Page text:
4. Epiphanius mentions sundry slight alterations in capp. v. 14, 24, vi. 5, 17. In chap. viii. 19 he expunged ἡ μήτηρ αὐτοῦ, καὶ ἀδελφοὶ αὐτοῦ. From Tertullian’s remarks (chap. xix.), it would seem at first as if Marcion had added to his Gospel that answer of our Saviour which we find related by St. Matthew, chap. xii. 48: “Who is my mother, and who are my brethren?” For he represents Marcion (as in De carne Christi, vii., he represents other heretics, who deny the nativity) as making use of these words for his favourite argument. But, after all, Marcion might use these words against those who allowed the authenticity of Matthew’s Gospel, without inserting them in his own Gospel; or else Tertullian might quote from memory, and think that to be in Luke which was only in Matthew—as he has done at least in three instances. (Lardner refers two of these instances to passages in chap. vii. of this Book iv., where Tertullian mentions, as erasures from Luke, what really are found in Matthew v. 17 and xv. 24. The third instance referred to by Lardner probably occurs at the end of chap. ix. of this same Book iv., where Tertullian again mistakes Matt. v. 17 for a passage of Luke, and charges Marcion with expunging it; curiously enough, the mistake recurs in chap. xii of the same Book.) In Luke x. 21 Marcion omitted the first πάτερ and the words καὶ τῆς γῆς, that he might not allow Christ to call His Father the Lord of earth, or of this world. The second πατήρ in this verse, not open to any inconvenience, he retained. In chap. xi. 29 he omitted the last words concerning the sign of the prophet Jonah; he also omitted all the 30th, 31st, and 32d; in ver. 42 he read κλῆσιν, ‘calling,’ instead of κρίσινjudgment.’ He rejected verses 49, 50, 51, because the passage related to the prophets. He entirely omitted chap. xii. 6; whilst in ver. 8 he read ἔμπροσθεν τοῦ Θεοῦ instead of ἔμπροσθεν τῶν ἀγγέλων τοῦ Θεοῦ. He seems to have left out all the 28th verse, and expunged ὑμῶν from verses 30 and 32, reading only ὁ πατήρ. In ver. 38, instead of the words ἐν τῇ δευτέρᾳ φυλακῇ, καὶ ἐν τῇ τρίτῃ φυλακῇ, he read ἐν τῇ ἑσπερινῇ φυλακῇ. In chap. xiii. he omitted the first five verses, whilst in the 28th verse of the same chapter, where we read, “When ye shall see Abraham, and Isaac, and Jacob, and all the prophets in the kingdom of God, and ye yourselves thrust out,” he read (by altering, adding, and transposing), “When ye shall see all the just in the kingdom of God, and you yourselves cast out, and bound without, there shall be weeping and gnashing of teeth.” He likewise excluded all the remaining verses of this chapter. All chap. xv. after the 10th verse, in which is contained the parable of the prodigal son, he eliminated from his Gospel. In xvii. 10 he left out all the words after λέγετε. He made many alterations in the story of the ten lepers; he left out part of ver. 12, all of ver. 13, and altered ver. 14, reading thus: “There met Him ten lepers; and He sent them away, saying, Show yourselves to the priest;” after which he inserted a clause from chap. iv. 27: “There were many lepers in the days of Eliseus the prophet, but none of them were cleansed, but Naaman the Syrian.” In chap. xviii. 19 he added the words ὁ πατήρ, and in ver. 20 altered οἶδας, thou knowest, into the first person. He entirely omitted verses 31–33, in which our blessed Saviour declares that the things foretold by the prophets concerning His sufferings, and death, and resurrection, should all be fulfilled. He expunged nineteen verses out of chap. xix., from the end of ver. 27 to the beginning of ver. 47. In chap. xx. he omitted ten verses, from the end of ver. 8 to the end of ver. 18. He rejected also verses 37 and 38, in which there is a reference to Moses. Marcion also erased of chap. xxi. the first eighteen verses, as well as verses 21 and 22, on account of this clause, “that all things which are written may be fulfilled;” xx. 16 was left out by him, so also verses 35–; 37, 50, and 51 (and, adds Lardner, conjecturally, not herein following his authority Epiphanius, also vers. 38 and 49). In chap. xxiii. 2, after the words “perverting the nation,” Marcion added, “and destroying the law and the prophets;” and again, after “forbidding to give tribute unto Cæsar,” he added, “and perverting women and children.” He also erased ver. 43. In chap. xxiv. he omitted that part of the conference between our Saviour and the two disciples going to Emmaus, which related to the prediction of His sufferings, and which is contained in verses 26 and 27. These two verses he omitted, and changed the words at the end of ver. 25, ἐλάλησαν οἱ προφῆται, into ἐλάλησα ὑμῖν. Such are the alterations, according to Epiphanius, which Marcion made in his Gospel from St. Luke. Tertullian says (in the 4th chapter of the preceding Book) that Marcion erased the passage which gives an account of the parting of the raiment of our Saviour among the soldiers. But the reason he assigns for the erasure—‘respiciens Psalmi prophetiam’—shows that in this, as well as in the few other instances which we have already named, where Tertullian has charged Marcion with so altering passages, his memory deceived him into mistaking Matthew for Luke, for the reference to the passage in the Psalm is only given by St. Matthew xxvii. 35.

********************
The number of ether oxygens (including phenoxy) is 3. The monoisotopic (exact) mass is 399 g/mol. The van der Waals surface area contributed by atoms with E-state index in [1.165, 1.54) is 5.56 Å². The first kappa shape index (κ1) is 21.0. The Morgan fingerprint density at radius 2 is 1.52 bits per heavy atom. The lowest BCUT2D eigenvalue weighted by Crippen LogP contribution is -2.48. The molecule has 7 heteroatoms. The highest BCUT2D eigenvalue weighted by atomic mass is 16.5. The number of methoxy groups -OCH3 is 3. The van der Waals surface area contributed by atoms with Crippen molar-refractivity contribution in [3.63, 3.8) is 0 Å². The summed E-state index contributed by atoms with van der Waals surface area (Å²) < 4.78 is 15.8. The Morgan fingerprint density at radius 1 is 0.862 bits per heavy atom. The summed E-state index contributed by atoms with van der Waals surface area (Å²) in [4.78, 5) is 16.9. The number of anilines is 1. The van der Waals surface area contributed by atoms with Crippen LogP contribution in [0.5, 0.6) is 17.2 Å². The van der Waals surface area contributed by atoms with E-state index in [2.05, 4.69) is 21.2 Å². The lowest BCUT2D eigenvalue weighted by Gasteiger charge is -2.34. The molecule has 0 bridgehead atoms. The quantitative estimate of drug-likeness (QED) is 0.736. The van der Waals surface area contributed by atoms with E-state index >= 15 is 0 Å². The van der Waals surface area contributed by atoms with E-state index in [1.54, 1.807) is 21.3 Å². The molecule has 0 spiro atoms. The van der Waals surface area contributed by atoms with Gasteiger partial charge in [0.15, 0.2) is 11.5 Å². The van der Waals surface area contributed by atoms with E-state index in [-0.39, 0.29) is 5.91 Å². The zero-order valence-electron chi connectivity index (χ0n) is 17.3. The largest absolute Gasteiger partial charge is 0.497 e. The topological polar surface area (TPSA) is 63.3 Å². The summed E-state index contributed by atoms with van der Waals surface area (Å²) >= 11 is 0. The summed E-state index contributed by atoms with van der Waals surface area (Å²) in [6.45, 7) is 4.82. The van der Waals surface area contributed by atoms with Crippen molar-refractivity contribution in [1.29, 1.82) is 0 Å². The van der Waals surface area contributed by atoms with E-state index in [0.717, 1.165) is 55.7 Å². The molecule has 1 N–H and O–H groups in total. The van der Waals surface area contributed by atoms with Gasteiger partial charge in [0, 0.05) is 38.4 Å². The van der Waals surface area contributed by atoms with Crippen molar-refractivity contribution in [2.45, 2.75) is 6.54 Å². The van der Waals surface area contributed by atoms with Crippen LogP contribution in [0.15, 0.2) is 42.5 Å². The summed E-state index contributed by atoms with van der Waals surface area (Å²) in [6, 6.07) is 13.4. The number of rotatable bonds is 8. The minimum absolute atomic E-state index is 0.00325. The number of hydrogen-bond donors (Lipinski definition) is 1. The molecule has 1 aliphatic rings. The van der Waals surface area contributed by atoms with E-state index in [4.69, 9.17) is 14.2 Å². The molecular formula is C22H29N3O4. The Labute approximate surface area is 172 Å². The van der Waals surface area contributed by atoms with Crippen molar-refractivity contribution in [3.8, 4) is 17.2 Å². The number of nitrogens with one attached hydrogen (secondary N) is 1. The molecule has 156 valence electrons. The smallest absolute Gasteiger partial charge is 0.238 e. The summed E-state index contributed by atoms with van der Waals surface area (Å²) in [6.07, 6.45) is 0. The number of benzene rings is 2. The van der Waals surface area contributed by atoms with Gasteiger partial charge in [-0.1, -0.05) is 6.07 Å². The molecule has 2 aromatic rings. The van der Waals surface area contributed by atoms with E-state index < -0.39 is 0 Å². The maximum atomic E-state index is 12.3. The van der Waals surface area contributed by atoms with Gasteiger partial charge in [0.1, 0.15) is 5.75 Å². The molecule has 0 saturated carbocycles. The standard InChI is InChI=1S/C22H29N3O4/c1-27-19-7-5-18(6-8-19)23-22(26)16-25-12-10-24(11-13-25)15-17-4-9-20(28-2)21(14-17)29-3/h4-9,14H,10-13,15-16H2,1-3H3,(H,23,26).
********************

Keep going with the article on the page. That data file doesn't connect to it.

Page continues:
Anf-03 v.iv.v.xliv Pg 8